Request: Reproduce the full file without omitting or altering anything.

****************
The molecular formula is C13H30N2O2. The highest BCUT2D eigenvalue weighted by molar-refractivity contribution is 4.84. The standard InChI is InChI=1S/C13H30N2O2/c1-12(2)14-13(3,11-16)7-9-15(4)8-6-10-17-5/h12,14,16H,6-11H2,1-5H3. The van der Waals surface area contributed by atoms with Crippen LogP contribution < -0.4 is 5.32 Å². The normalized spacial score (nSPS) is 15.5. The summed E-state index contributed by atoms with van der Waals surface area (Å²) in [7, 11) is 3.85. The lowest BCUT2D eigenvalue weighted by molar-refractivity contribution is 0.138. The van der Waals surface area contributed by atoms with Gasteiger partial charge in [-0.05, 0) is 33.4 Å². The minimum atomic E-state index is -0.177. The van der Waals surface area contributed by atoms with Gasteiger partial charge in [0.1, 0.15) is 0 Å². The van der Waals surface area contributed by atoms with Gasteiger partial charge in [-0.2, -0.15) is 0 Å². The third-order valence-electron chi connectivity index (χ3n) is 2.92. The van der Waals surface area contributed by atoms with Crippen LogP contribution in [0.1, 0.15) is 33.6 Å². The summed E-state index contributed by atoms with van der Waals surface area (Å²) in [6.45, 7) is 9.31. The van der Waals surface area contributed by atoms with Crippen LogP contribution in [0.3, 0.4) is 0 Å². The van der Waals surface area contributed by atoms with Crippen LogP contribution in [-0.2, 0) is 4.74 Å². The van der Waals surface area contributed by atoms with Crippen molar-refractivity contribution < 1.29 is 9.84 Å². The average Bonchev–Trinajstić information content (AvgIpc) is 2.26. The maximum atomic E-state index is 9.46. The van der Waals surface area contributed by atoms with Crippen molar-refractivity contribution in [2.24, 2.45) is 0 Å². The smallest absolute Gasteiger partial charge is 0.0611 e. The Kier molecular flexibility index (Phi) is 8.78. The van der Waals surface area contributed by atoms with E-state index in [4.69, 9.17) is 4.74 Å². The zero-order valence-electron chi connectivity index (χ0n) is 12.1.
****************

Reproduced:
The molecular formula is C13H30N2O2. The highest BCUT2D eigenvalue weighted by molar-refractivity contribution is 4.84. The standard InChI is InChI=1S/C13H30N2O2/c1-12(2)14-13(3,11-16)7-9-15(4)8-6-10-17-5/h12,14,16H,6-11H2,1-5H3. The van der Waals surface area contributed by atoms with Crippen LogP contribution < -0.4 is 5.32 Å². The normalized spacial score (nSPS) is 15.5. The summed E-state index contributed by atoms with van der Waals surface area (Å²) in [7, 11) is 3.85. The lowest BCUT2D eigenvalue weighted by molar-refractivity contribution is 0.138. The van der Waals surface area contributed by atoms with Gasteiger partial charge in [-0.05, 0) is 33.4 Å². The minimum atomic E-state index is -0.177. The van der Waals surface area contributed by atoms with Gasteiger partial charge in [0.1, 0.15) is 0 Å². The van der Waals surface area contributed by atoms with Gasteiger partial charge in [-0.2, -0.15) is 0 Å². The third-order valence-electron chi connectivity index (χ3n) is 2.92. The van der Waals surface area contributed by atoms with Crippen LogP contribution in [0.1, 0.15) is 33.6 Å². The summed E-state index contributed by atoms with van der Waals surface area (Å²) in [6.45, 7) is 9.31. The van der Waals surface area contributed by atoms with Crippen LogP contribution in [0.3, 0.4) is 0 Å². The van der Waals surface area contributed by atoms with Crippen LogP contribution in [-0.2, 0) is 4.74 Å². The van der Waals surface area contributed by atoms with Crippen molar-refractivity contribution < 1.29 is 9.84 Å². The average Bonchev–Trinajstić information content (AvgIpc) is 2.26. The maximum atomic E-state index is 9.46. The van der Waals surface area contributed by atoms with Crippen molar-refractivity contribution in [2.24, 2.45) is 0 Å². The smallest absolute Gasteiger partial charge is 0.0611 e. The Kier molecular flexibility index (Phi) is 8.78. The van der Waals surface area contributed by atoms with E-state index in [4.69, 9.17) is 4.74 Å². The zero-order valence-electron chi connectivity index (χ0n) is 12.1.